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To Boost Rapid Testing

New programs aim to boost the availability of rapid at-home testing for SARS-CoV-2 in the US, according to the Washington Post.

It adds that one such program at the US National Institutes of Health is using $70 million in funding from the American Rescue Plan to help test makers make their way through the regulatory process at the Food and Drug Administration and better understand what data the FDA needs. According to the Post, the hope for the program is to speed up the authorization process. It notes that the Biden Administration announced earlier this month that it would buy $1 billion worth of rapid tests.

While rapid tests are generally less accurate than PCR tests, they can return results in minutes and be used help make decisions about school or participating in other activities, the Post says, adding that other countries like the UK have implemented rapid testing as part of their pandemic response.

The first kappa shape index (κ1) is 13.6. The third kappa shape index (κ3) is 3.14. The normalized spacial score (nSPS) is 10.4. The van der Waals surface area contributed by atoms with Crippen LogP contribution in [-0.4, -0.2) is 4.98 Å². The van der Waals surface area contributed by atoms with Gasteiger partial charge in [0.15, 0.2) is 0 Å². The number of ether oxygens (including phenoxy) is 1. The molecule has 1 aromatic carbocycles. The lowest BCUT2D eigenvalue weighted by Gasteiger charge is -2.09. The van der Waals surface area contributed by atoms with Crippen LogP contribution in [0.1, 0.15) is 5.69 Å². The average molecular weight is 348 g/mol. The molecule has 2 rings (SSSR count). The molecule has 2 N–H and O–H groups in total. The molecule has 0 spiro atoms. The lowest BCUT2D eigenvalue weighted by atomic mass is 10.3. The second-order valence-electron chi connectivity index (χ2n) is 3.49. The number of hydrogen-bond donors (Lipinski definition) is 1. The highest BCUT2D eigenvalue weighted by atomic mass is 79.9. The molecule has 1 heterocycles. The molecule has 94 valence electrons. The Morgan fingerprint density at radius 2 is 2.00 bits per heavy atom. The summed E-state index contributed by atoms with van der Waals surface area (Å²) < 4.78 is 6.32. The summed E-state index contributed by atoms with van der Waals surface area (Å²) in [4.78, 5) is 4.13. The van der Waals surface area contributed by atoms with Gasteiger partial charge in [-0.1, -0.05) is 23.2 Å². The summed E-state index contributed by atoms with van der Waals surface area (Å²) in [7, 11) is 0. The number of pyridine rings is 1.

"This is all extremely good news, and I love that they are expanding the validation efforts so that there won't just be more tests, but high-quality tests," Gigi Gronvall from the Johns Hopkins Center for Health Security tells the Post.

The Scan

Looking for Omicron

NPR reports that SARS-CoV-2 testing in the US has gotten better but also that some experts say more needs to be done to better track the Omicron variant.

Holmes Alleges Abuse

The Associated Press reports that Theranos' Elizabeth Holmes has testified at her wire fraud trial that her business and romantic partner abused her.

Bit More Diverse, But More to Do

While Black and Hispanic patients are more likely to participate in cancer clinical trials than previously, they are still underrepresented, according to US News & World Report.

PNAS Papers on Yeast Gene Silencing, Zika Virus Inhibition, Immunoglobulin Hypermutation

In PNAS this week: gene silencing in Saccharomyces cerevisiae, possible neuroprotective role for SHFL in a mouse model of Zika virus infection, and more.